The crows are a remarkable feature of Colombo life. They live in thousands in the banyan and other trees on the outskirts of the town, and make their appearance in the streets every morning soon after daybreak. Here they fly about all day or perch in rows on the roofs and coconut-trees, cawing clamorously, or hop about with heads awry and beady eyes askance. They are the scavengers of the city, but do not confine their activities to the disposal of offal. Nothing eatable, or which glitters and is portable, can be safely left unguarded. Many ladies have had to deplore the loss of valuable trinkets left exposed on dressing-tables before open windows. Crows are credited with a sense of humour, and often do whimsical things. They have been seen carrying round stones in their bills to the ridges of tiled houses, and dropping them there, for the fun of seeing them roll down the roof!

New-comers to the East are always on the lookout for snakes, but these, as a matter of tact, are seldom seen, except, perhaps, harmless rat-snakes. There are a number of poisonous snakes, such as cobras, tic-polongas, green polongas, karavillas, small banded snakes, and others.

Cobras are spoken of by natives as the "good snakes," and they have curious ideas about them. One is that they are always found in pairs, and that, if one is killed, its mate is sure to be seen soon after seeking revenge, and another is that every time a cobra expends its venom it looses a joint of its tail. The Singhalese are very averse to killing cobras, and will sometimes permit them to live in a hollow tree near their houses without molestation. Sometimes fear of the creature will induce a man to catch one in a trap, when he will place it alive in a basket and set it afloat on a river, to the imminent peril of anyone who may take it up !

Natives believe in the existence of a snake called the mapilla, which lives in the roofs of houses, but which is never seen. It seems to have a particularly malignant disposition, for it is said to often bite people without the least provocation. Seeing a man lying asleep, a mapilla will call together two or three of its relatives, one of which takes a turn with its tail round a rafter, and hangs over the sleeping man. The others then form a sort of snake-rope, and the last to descend will bite their victim and then coil upwards, followed by the others, and all retreat to their hiding-places. Thus it is, say the natives, that so many die of snake-bites who never see the reptiles which bit them!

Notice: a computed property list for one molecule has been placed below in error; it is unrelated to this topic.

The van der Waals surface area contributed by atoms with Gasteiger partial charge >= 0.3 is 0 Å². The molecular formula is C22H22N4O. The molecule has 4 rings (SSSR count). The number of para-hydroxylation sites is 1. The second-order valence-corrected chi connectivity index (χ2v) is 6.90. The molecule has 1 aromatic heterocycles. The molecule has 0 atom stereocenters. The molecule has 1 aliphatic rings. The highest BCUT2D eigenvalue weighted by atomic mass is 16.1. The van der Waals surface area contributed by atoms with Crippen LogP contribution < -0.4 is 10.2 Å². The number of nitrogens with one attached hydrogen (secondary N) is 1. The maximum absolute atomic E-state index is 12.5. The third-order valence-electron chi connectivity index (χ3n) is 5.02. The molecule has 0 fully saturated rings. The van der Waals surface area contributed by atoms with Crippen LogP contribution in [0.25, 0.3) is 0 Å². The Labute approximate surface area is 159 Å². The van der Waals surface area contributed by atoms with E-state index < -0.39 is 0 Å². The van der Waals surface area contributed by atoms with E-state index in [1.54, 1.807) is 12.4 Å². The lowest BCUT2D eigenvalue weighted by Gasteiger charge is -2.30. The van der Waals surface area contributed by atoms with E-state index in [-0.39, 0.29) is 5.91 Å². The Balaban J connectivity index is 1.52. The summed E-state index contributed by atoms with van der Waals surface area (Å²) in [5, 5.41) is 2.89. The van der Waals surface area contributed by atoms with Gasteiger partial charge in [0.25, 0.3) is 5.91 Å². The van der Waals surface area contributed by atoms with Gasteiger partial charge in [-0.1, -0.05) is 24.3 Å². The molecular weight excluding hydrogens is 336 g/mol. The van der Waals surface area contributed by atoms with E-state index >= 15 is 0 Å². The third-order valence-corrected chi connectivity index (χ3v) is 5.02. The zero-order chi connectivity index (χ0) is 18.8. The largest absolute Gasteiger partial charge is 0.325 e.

Scorpions are not often seen, but centipedes are common enough. The bites of both are very painful, but seldom cause death, except in the case of young children. Lizards are to be seen everywhere, green creatures with scarlet heads and frills, of formidable appearance, but harmless ; also little house-lizards, which dart about the walls, catching flies in the most familiar fashion.

The teeming insect-life to be everywhere seen very soon impresses one unfamiliar with the tropics. Black ants, some of which bite most painfully, cross the road in armies ; red ants swarm in the trees, making leaf-houses for themselves ; carpenter-bees are busy drilling tunnels into any soft, dry wood they can find ; mason-wasps build their curious little mud nurseries against the walls of houses ; scavenger-beetles work on the road, rolling to their burrows balls of ordure, many times bigger than themselves, in which to lay their eggs ; praying mantises perch on the bushes in devotional attitudes, while they tear their insect-victims limb from limb ; leaf-insects crawl about, pretending to be dead leaves, also grey moths, which look like bits of lichen-covered bark. The air is filled with flights of butterflies, mostly saffron-hued, all making their way, according to native ideas, to Sri Pada, the sacred mountain.

At night the weird cries of jackals, which haunt the neighbourhood of inhabited places, begin to be heard. The flying-foxes appear, and flit about men, and then by the women and children, under a tree. Fingers are always used to convey the rice and curry to the mouth, and plantain leaves are often employed instead of metal dishes or plates. Natives, however, do not like to be overlooked while they are eating.